Alcohol Damage to Fetal Brain Blocked by Indian-Origin Scientist

by Rajashri on August 12, 2008 at 5:27 PM
 Alcohol Damage to Fetal Brain Blocked by Indian-Origin Scientist

A team led by an Indian-origin scientist was able to prevent alcohol damage in the cerebellum in a study on fetal alcohol syndrome.

Jayanth Ramadoss' team did so by blocking acid sensitive potassium channels, and preventing the acidic environment that alcohol produces.


Cerebellum is responsible for balance and muscle coordination, and is quite vulnerable to injury from alcohol during development.

The scientists found that despite alcohol helping in lowering the amount of oxygen in the blood of the mother, the damage to the foetal cerebellum is caused by the drop in pH, and not by the lack of oxygen.

Experiments on sheep helped Ramadoss and his colleagues to show that the damage can be prevented by blocking acid sensitive potassium channels, known as TASK channels, that lead into the Purkinje cells.

Foetal alcohol syndrome is a condition in which maternal drinking during pregnancy injures the brain of the developing foetus, and may cause cognitive impairments and difficulty in regulating the behaviour in kids having this syndrome.

Maternal drinking lowers the blood pH of both the mother and the foetus, making the blood more acidic, which according to researchers is responsible for the damage caused Purkinje cells of the foetal cerebellum.

The researchers used 56 pregnant sheep, and induced the change in pH in some sheep using alcohol, while in others they manipulated the extracellular pH.

It was found that alcohol produced a 45 percent reduction in Purkinje cells of the foetal cerebellum, while the pH changes alone produced a 24 percent decrease.

However, when the researchers administered a drug, doxapram, to block the TASK channels leading into the Purkinje cells, they were able to prevent the change in pH in the foetal cerebellar cells and prevented any reduction in the number of these cells.

"This study demonstrates that direct pharmacological blockade of TASK 1 and TASK 3 channels protects the most sensitive target of fetal alcohol exposure, cerebellar Purkinje cells," concluded the authors.

The study, "Acid Sensitive Channel Inhibition Prevents Fetal Alcohol Spectrum Disorders Cerebellar Purkinje Cell Loss," is published in the latest issue of the American Journal of Physiology.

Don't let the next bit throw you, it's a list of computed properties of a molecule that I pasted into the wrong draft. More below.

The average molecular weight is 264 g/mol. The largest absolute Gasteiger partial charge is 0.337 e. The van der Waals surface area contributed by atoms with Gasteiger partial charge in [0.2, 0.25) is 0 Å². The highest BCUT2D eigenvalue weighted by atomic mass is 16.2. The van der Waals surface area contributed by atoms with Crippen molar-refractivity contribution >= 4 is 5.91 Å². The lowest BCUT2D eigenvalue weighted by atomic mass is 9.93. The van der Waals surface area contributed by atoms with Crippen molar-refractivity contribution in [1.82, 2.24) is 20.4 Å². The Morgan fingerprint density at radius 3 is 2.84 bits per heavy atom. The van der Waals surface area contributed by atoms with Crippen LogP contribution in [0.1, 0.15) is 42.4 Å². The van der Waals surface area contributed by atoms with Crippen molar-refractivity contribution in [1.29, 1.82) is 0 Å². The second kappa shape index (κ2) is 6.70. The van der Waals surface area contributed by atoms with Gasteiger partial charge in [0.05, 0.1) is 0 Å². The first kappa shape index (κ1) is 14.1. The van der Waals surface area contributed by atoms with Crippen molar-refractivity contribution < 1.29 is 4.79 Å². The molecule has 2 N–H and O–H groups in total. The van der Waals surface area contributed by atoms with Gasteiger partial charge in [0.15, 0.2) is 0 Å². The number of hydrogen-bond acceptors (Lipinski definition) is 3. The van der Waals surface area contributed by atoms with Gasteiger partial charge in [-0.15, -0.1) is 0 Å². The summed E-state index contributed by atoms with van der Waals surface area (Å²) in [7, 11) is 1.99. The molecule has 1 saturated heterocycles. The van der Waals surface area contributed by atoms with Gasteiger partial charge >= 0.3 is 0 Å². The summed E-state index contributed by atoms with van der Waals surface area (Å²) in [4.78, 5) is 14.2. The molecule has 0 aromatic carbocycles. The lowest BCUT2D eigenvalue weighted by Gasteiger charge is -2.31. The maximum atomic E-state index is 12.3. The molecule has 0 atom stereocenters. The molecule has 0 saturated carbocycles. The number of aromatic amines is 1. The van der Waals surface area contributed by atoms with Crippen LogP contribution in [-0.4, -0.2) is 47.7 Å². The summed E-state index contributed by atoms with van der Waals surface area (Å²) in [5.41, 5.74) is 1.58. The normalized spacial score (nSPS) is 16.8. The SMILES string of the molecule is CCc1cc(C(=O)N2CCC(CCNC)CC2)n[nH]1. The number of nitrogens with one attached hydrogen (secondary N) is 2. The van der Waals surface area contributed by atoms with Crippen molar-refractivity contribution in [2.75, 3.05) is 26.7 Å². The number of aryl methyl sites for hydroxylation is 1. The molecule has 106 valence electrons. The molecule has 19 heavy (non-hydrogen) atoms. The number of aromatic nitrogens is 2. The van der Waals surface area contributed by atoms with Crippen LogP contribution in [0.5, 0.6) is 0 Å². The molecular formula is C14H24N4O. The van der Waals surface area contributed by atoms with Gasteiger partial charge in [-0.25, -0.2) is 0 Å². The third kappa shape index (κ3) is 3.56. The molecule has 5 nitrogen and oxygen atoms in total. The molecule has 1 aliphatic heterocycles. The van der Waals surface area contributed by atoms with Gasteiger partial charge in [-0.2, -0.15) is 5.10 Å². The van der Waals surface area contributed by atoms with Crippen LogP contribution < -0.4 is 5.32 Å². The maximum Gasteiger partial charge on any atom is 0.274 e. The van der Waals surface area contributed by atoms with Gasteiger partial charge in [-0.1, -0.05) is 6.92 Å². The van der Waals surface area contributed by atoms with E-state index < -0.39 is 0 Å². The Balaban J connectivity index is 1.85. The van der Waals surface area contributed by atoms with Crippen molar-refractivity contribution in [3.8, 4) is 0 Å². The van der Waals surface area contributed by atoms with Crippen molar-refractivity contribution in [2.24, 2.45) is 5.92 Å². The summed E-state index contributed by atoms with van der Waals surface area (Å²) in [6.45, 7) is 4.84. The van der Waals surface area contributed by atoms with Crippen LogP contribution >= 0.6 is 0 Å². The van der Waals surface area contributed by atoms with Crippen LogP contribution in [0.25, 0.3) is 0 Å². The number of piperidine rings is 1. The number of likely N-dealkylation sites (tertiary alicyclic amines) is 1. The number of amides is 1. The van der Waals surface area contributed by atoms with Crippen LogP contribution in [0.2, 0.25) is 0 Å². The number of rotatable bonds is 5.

Source: ANI
Font : A-A+



Recommended Readings

Latest Research News

Confronting the Painful Realities of Racial Bias in Health
Painful realities of racial discrimination and bias are increasingly acknowledged as harmful to the well-being.
Intricate Dance of Flaxseed, Gut Microbiome, and Breast Cancer Genes
Role of flaxseed in the relationship between gut microorganisms and mammary gland microRNAs has been uncovered by a new study.
MRNA Therapy's Promise for Chronic and Acute Liver Disease
New mRNA stem cell therapy, akin to COVID-19 vaccine tech, shows potential against chronic and acute liver diseases.
Could Light Therapy Be a Breakthrough for Alzheimer's?
Light therapy enhances sleep and psycho-behavioral symptoms in Alzheimer's patients with minimal side effects.
Does Twice Daily Stimulation Enhance Alzheimer's Mental Functions?
Electrical stimulation improves Alzheimer's patients' cognitive function and correlates with restored cortical plasticity.
View All
This site uses cookies to deliver our services.By using our site, you acknowledge that you have read and understand our Cookie Policy, Privacy Policy, and our Terms of Use  Ok, Got it. Close

Alcohol Damage to Fetal Brain Blocked by Indian-Origin Scientist Personalised Printable Document (PDF)

Please complete this form and we'll send you a personalised information that is requested

You may use this for your own reference or forward it to your friends.

Please use the information prudently. If you are not a medical doctor please remember to consult your healthcare provider as this information is not a substitute for professional advice.

Name *

Email Address *

Country *

Areas of Interests